Sometimes complex problems have simple solutions hiding in plain sight. In what may turn out to be one of the biggest breakthroughs in science, scientists from Australia have found that vitamin B3 supplements may help prevent many miscarriages and birth defects.
The new study published New England Journal of Medicine, identified a major cause of miscarriages and congenital malformations. Some researchers say it’s a double-breakthrough, as they found both the cause and a preventative solution.
After 12 years of research, the Australian researchers found that deficiency in a vital molecule known as Nicotinamide Adenine Dinucleotide (NAD) damages embryos in the crucial first weeks of pregnancy when organs start forming.
The researchers suggest this deficiency can be prevented by adding vitamin B3, also called niacin, into the diet. The vitamin is required to make NAD. It is naturally found in meat, green vegetables, and a yeast extract vegemite (Australian equivalent of marmite).
An estimated 7.9 million babies are born with serious defects every year worldwide. The cause has largely remained a mystery. About 500,000 pregnancies are lost to miscarriages per year in the United States. A miscarriage is a traumatic experience for an expectant mother.
The researchers analyzed families where mothers had suffered miscarriages or their babies were born with multiple birth defects. These included vertebral defects, cardiac defects, and renal anomalies, among other defects.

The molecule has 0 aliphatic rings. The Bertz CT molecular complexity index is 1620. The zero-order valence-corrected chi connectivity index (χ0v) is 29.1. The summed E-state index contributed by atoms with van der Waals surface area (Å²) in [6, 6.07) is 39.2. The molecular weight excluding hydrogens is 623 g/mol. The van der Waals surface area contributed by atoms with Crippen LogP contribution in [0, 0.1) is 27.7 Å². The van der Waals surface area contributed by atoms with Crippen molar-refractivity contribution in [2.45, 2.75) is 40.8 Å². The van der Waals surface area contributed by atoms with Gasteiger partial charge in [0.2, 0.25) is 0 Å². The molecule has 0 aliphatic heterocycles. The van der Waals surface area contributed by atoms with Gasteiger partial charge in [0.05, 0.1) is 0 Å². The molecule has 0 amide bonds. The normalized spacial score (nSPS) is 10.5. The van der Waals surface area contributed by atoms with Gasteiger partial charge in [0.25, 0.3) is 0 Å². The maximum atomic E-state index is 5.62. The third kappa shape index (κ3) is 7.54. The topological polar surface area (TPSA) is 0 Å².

It was found that before vitamin B3 was introduced into the pregnant mother’s diet, embryos were either lost through miscarriage or babies born with severe birth defects.
After introduction vitamin B3 into the diet, miscarriages and birth defects were prevented and babies born healthy.
Niacin (vitamin B3) may soon join folate (folic acid) as a vital prenatal supplement. Folate has been used during pregnancy to prevent spina bifida, which too can cause miscarriage and birth defects. Typically, pregnant women are advised to take a multivitamin which contains niacin, but they may have to start taking more than currently suggested.
Besides multivitamin and/or folate, taking a good quality fish oil supplement is also recommended.
The researchers suggest that it is best for women to start taking vitamin B3 supplements as early as possible during pregnancy, or even before getting pregnant.
Of course, always consult your doctor before starting on a supplement, especially when pregnant.
For a more detailed report go to Medical News Today.